The concept of religion within ancient Greece was marginally different than other countries and how it is perceived in today’s world. As a result of the relationship that Greeks had with the concept of religion and philosophy viewed it, a large portion of the everyday occurrences of Greek life was affected by the principles of these ideas and the nature of their existence. In general, Greeks didn’t have a formally accepted, overarching form of religion. The idea of personal religious affiliation was one which was largely accepted but there wasn’t a predominant nature in accepted theological thought. Philosophical thinkers often developed ideas and concepts regarding religion that acted independently and helped to cultivate the general thought process within the country.
The effects of religion on ancient Greece can be seen as prominent, though, as many of the ractices and ideas that were spread throughout Greece centered upon religious thought of some kind. Furthermore, many of the traditions which developed were largely influenced by religion and philosophy. For instance, the Olympic Games, a seminal part of Greek tradition and economy, were held in the original celebration of Zeus and the deities that the Greeks acclaimed. The effect on the general festivities that occurred in ancient Greece were largely built upon the ideas that were established and the nature of morality as the Greeks viewed it. There was an emphasis on the idea of moderation but the concepts of drinking and sexual activity were considered normal and welcome when held in moderation.

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In a large sense, the idea of philosophy helped to establish much of the Greeks’ political and ethical systems. Thinkers such as Aristotle became prominent figures in literary and philosophical thought and the Greeks had a well-constructed system of ethics which was developed by thinkers sucha as Aristotle. The ethical decisions that these individuals created largely affected the way that business and politics were handled, which in turn affected the general concepts that the society and businesses within Greece adhered to. Furthermore, the idea of intellectual cultivation was something which was propagated in the philosophical circles within ancient Greece, so studies within science and the humanities often flourished as a result. Scientists in this era were able to make many pivotal contributions and developments, especially in fields such as anatomy and astronomy.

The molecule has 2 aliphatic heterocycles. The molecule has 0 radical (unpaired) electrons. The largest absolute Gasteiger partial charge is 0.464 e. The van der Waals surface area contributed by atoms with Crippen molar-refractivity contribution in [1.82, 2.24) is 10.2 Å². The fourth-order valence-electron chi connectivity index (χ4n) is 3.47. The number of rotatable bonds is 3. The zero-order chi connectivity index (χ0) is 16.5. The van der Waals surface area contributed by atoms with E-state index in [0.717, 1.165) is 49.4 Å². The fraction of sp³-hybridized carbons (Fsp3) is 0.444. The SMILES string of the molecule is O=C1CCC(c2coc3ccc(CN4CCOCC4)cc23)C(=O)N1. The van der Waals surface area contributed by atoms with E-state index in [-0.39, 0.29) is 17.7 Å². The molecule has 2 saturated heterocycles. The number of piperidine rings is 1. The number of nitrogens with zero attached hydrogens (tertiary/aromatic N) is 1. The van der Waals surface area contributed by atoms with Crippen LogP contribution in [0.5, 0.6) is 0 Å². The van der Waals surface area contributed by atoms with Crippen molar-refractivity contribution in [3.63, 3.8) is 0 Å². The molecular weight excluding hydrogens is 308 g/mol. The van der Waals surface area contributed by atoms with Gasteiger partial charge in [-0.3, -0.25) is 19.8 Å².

Strengths and Weaknesses of Roman Republic
The Roman Republic is often regarded as the catalysts for democratic thought on the global scale and was structured in a way which afforded the Romans many strengths and also many weaknesses. One of the more prominent strengths that the Romans experienced in terms of the democratic system in place was the overall strength and presence of their military power. The strategy employed by the Romans during this time was virtually second to none. The strength of the Roman government encouraged a large amount of loyalty to the state within the soldiers and leaders of the military. Their strengths were largely placed within their ability to develop and learn militaristic practices from allies and enemies alike. The administration of the Roman republic was also strong, especially in areas involving the construction of stronger infrastructure such as the development of roads and means of communication.

Yet, despite many of these strengths, Rome developed the capacity to cripple itself through internal problems which arose as a result of the way that the republic was devised. There was too much power given to the Senate and because of this, there was little that could be accomplished without the active involvement of the Senate. The Senate was also subject to much corruption and in turn the betterment of the state was often set aside by the political aspirations of individual senators and leaders. This in turn often caused controversial and chaotic reigns and stifled many of the leaders’ attempts to develop a more centralized, unified government. Given the instability and corrupt nature of the Senate in Rome, the entirety of the political system was rife with ineffectual leaders and partisan issues which hampered their ability to perform. As a result of this, the Republic was weak internally which allowed Julius Caesar to rise to power by allying himself with Pompey, a powerful general and Crassus, a wealthy dignitary and politician. Using the assets that these two had, Caesar positioned himself as a “consul,” aiding with endeavors in the political system until he was eventually able to take the Republic, forming the empire which Rome came to be.